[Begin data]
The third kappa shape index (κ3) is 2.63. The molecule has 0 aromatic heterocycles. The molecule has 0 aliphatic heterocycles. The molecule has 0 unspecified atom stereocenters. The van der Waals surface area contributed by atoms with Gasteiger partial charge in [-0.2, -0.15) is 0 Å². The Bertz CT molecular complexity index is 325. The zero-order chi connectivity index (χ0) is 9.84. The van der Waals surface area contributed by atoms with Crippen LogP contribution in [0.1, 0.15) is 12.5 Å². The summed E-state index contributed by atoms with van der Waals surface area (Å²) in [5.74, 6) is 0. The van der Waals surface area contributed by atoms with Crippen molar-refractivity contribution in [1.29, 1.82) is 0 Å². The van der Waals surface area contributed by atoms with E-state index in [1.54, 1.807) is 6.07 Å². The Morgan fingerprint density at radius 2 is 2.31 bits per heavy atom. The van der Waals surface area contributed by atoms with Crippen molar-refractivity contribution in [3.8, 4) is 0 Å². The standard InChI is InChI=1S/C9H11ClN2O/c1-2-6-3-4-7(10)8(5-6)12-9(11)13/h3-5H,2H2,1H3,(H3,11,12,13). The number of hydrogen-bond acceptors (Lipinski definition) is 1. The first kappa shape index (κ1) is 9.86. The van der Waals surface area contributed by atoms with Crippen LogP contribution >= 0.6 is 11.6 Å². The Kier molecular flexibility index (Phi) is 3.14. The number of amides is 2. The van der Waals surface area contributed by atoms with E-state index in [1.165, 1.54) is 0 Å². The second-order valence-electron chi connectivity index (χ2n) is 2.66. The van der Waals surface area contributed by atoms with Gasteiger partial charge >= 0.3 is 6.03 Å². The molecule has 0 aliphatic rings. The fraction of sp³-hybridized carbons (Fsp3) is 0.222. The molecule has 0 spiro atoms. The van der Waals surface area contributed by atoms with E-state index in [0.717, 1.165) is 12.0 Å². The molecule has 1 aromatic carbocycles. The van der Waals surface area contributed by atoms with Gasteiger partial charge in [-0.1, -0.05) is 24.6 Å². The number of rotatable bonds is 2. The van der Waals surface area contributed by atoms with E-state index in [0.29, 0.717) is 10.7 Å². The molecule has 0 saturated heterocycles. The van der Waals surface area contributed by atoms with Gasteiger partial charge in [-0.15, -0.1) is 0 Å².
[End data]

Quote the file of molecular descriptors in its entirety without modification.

The third kappa shape index (κ3) is 2.63. The molecule has 0 aromatic heterocycles. The molecule has 0 aliphatic heterocycles. The molecule has 0 unspecified atom stereocenters. The van der Waals surface area contributed by atoms with Gasteiger partial charge in [-0.2, -0.15) is 0 Å². The Bertz CT molecular complexity index is 325. The zero-order chi connectivity index (χ0) is 9.84. The van der Waals surface area contributed by atoms with Crippen LogP contribution in [0.1, 0.15) is 12.5 Å². The summed E-state index contributed by atoms with van der Waals surface area (Å²) in [5.74, 6) is 0. The van der Waals surface area contributed by atoms with Crippen molar-refractivity contribution in [1.29, 1.82) is 0 Å². The van der Waals surface area contributed by atoms with E-state index in [1.54, 1.807) is 6.07 Å². The Morgan fingerprint density at radius 2 is 2.31 bits per heavy atom. The van der Waals surface area contributed by atoms with Crippen molar-refractivity contribution in [3.8, 4) is 0 Å². The standard InChI is InChI=1S/C9H11ClN2O/c1-2-6-3-4-7(10)8(5-6)12-9(11)13/h3-5H,2H2,1H3,(H3,11,12,13). The number of hydrogen-bond acceptors (Lipinski definition) is 1. The first kappa shape index (κ1) is 9.86. The van der Waals surface area contributed by atoms with Crippen LogP contribution >= 0.6 is 11.6 Å². The Kier molecular flexibility index (Phi) is 3.14. The number of amides is 2. The van der Waals surface area contributed by atoms with E-state index in [1.165, 1.54) is 0 Å². The second-order valence-electron chi connectivity index (χ2n) is 2.66. The van der Waals surface area contributed by atoms with Gasteiger partial charge >= 0.3 is 6.03 Å². The molecule has 0 aliphatic rings. The fraction of sp³-hybridized carbons (Fsp3) is 0.222. The molecule has 0 spiro atoms. The van der Waals surface area contributed by atoms with E-state index in [0.717, 1.165) is 12.0 Å². The molecule has 1 aromatic carbocycles. The van der Waals surface area contributed by atoms with Gasteiger partial charge in [-0.1, -0.05) is 24.6 Å². The number of rotatable bonds is 2. The van der Waals surface area contributed by atoms with E-state index in [0.29, 0.717) is 10.7 Å². The molecule has 0 saturated heterocycles. The van der Waals surface area contributed by atoms with Gasteiger partial charge in [-0.15, -0.1) is 0 Å².